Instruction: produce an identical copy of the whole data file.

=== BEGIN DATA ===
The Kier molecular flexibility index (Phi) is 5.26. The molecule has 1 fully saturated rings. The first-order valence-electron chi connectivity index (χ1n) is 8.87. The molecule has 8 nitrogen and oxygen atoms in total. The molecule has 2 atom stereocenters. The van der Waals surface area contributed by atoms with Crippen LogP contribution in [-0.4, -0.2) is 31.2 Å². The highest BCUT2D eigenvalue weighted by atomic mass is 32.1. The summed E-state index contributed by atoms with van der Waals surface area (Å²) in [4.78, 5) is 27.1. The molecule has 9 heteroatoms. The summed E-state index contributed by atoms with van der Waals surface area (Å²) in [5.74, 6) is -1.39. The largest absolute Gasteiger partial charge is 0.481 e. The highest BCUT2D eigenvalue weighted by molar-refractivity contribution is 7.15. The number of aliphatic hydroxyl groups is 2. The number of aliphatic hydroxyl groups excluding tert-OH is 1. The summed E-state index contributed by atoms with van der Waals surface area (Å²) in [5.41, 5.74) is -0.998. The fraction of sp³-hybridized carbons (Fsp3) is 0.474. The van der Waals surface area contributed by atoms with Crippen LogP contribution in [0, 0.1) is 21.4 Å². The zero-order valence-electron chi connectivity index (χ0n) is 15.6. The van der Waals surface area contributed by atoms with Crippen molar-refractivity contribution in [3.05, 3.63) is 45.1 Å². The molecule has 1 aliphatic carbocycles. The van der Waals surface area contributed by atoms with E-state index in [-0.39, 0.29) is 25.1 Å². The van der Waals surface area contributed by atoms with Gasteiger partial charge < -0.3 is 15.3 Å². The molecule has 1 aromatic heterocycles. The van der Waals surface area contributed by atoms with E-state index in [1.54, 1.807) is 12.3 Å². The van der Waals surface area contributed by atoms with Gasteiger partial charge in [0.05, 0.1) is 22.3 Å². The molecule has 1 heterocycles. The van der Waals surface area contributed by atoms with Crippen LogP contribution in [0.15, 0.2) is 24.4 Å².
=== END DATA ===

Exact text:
The Kier molecular flexibility index (Phi) is 5.26. The molecule has 1 fully saturated rings. The first-order valence-electron chi connectivity index (χ1n) is 8.87. The molecule has 8 nitrogen and oxygen atoms in total. The molecule has 2 atom stereocenters. The van der Waals surface area contributed by atoms with Crippen LogP contribution in [-0.4, -0.2) is 31.2 Å². The highest BCUT2D eigenvalue weighted by atomic mass is 32.1. The summed E-state index contributed by atoms with van der Waals surface area (Å²) in [4.78, 5) is 27.1. The molecule has 9 heteroatoms. The summed E-state index contributed by atoms with van der Waals surface area (Å²) in [5.74, 6) is -1.39. The largest absolute Gasteiger partial charge is 0.481 e. The highest BCUT2D eigenvalue weighted by molar-refractivity contribution is 7.15. The number of aliphatic hydroxyl groups is 2. The number of aliphatic hydroxyl groups excluding tert-OH is 1. The summed E-state index contributed by atoms with van der Waals surface area (Å²) in [5.41, 5.74) is -0.998. The fraction of sp³-hybridized carbons (Fsp3) is 0.474. The van der Waals surface area contributed by atoms with Crippen LogP contribution in [0, 0.1) is 21.4 Å². The zero-order valence-electron chi connectivity index (χ0n) is 15.6. The van der Waals surface area contributed by atoms with Crippen molar-refractivity contribution in [3.05, 3.63) is 45.1 Å². The molecule has 1 aliphatic carbocycles. The van der Waals surface area contributed by atoms with E-state index in [-0.39, 0.29) is 25.1 Å². The van der Waals surface area contributed by atoms with Gasteiger partial charge < -0.3 is 15.3 Å². The molecule has 1 aromatic heterocycles. The van der Waals surface area contributed by atoms with E-state index in [1.54, 1.807) is 12.3 Å². The van der Waals surface area contributed by atoms with Gasteiger partial charge in [0.05, 0.1) is 22.3 Å². The molecule has 1 heterocycles. The van der Waals surface area contributed by atoms with Crippen LogP contribution in [0.15, 0.2) is 24.4 Å².